Even when his audience isn't made up of scientists or engineers, David Krakauer usually gets an opening laugh when he warns his after-dinner chat is about the laws of thermodynamics.
The funniest thing is – he's kidding only in part. By the time Krakauer is finished talking, those who have listened can feel the heat.
Now about eight months into his job as director of the Wisconsin Institute for Discovery, Krakauer has brought a combination of intellectual vigor and humor to the UW-Madison's novel experiment in changing how research is conceived, conducted and communicated to markets and people.
His lunch-and-munch speech about "thermodynamics" is a ready example. It captures Krakauer's belief that better use of information – shared among people or exchanged in gigabytes and terabytes of computer data – may help solve Earth's most pressing challenges. And he thinks major research universities such as the UW-Madison are uniquely positioned to help, assuming they break with old habits.
First, the geeky part: The laws of thermodynamics define physical qualities – such as temperature, energy, mass and entropy – that characterize natural and man-made systems alike. Simply put, it's the physics behind how things work.
Krakauer talks about the metaphor of "mass" to describe the dramatic growth in human population, which didn't reach 1 billion people until 1804 after about 200,000 years of modern human existence. The world hit 2 billion people in 1930, 6 billion in 1999 and 7 billion in late 2011 – with projections of 8 billion by 2027. At current growth rates, the world is adding a city the size of Madison each day; a city the size of New York every week.
That's a dramatic change from what Krakauer calls the "steady state" world of past millennia and eons. As the population grew since 1800, so did the pace of change – in science, biology, industry, engineering, physics and more – as well as the world's thirst for energy.
Not only are there a lot more people on the planet using energy, but they're using a lot more of it. Krakauer says the average human takes in enough energy per day (about 2,500 calories) to power a 100-watt light bulb. Given modern man's thirst for energy to power cars, cell phones, computers and other devices, however, the average person today uses as much energy as it takes for a blue whale to survive.
Not that he's a Luddite and urging everyone to dump their gadgets, but Krakauer says the population J-curve is competing with another thermodynamic principle – energy. All of the world's oil, natural gas and coal was produced within about 200 million years (a time called the "carboniferous period") before the age of the dinosaurs, yet it is being consumed quite thoroughly in a matter of centuries.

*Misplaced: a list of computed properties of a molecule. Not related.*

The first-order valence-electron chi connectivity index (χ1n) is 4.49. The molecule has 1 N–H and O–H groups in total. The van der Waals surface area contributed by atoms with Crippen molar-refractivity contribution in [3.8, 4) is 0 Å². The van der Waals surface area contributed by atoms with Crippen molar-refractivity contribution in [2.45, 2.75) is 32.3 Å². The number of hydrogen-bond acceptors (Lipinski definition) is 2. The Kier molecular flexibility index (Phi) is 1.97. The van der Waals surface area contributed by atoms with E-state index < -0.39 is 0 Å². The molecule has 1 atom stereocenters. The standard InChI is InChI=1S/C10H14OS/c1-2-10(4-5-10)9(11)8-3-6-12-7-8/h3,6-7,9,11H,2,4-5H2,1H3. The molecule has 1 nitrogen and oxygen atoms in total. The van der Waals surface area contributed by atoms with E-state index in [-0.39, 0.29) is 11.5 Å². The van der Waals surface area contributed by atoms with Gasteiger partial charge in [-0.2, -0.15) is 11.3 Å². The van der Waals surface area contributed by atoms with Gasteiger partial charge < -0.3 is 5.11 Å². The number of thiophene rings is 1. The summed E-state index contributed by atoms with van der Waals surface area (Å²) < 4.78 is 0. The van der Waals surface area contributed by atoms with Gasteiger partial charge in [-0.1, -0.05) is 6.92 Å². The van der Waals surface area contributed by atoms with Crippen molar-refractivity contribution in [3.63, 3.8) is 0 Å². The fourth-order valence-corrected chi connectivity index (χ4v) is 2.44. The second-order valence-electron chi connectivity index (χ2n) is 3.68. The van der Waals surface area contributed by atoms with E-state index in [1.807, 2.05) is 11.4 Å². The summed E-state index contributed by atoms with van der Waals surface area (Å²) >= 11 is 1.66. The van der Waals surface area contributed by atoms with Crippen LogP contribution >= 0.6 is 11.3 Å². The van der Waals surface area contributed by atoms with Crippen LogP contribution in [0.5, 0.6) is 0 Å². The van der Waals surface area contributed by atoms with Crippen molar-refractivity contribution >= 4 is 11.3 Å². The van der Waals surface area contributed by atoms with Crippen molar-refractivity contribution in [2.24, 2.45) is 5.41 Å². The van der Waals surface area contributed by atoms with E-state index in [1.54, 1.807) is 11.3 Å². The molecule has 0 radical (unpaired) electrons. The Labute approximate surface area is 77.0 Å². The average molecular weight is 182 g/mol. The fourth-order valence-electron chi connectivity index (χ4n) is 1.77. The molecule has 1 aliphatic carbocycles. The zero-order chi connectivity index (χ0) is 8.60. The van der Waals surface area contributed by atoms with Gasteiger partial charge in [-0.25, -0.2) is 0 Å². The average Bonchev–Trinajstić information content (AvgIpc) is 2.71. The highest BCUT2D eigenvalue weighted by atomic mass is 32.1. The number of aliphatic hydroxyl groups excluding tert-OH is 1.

Something has to give. That brings us to Krakauer's "entropy" metaphor. Most often used to define wasted or unavailable energy, entropy can also be used to describe the flow of information and innovation. How can what we know – and put that knowledge to work – help close the harrowing gap between population and resources?
That's where the Wisconsin Institute for Discovery enters the picture. Krakauer sees the Institute, which opened in December 2010 alongside the private Morgridge Institute for Research, as a place that can redefine how information drives real-life solutions in a world that is many generations removed from being "steady state."
That will be done, he explains, by building collaborative teams of researchers in life sciences, computer sciences and other disciplines, leaping academic and bureaucratic barriers where necessary, and embracing freedom of inquiry along with the principles of private-sector risk.
Will it work? The $200 million invested in building the Institutes for Discovery is evidence that many campus and private industry leaders believe it can. With a different breed of researchers, the institutes are embarking on a journey that will transcend even the high-tech nature of the building itself.
It's not just idle dinner talk when Krakauer jokes about thermodynamics. The experiment he is helping to lead on the UW-Madison campus could spark results that help power, heal and feed an ever-growing planet.
-- Still is president of the Wisconsin Technology Council. He is the former associate editor of the Wisconsin State Journal in Madison.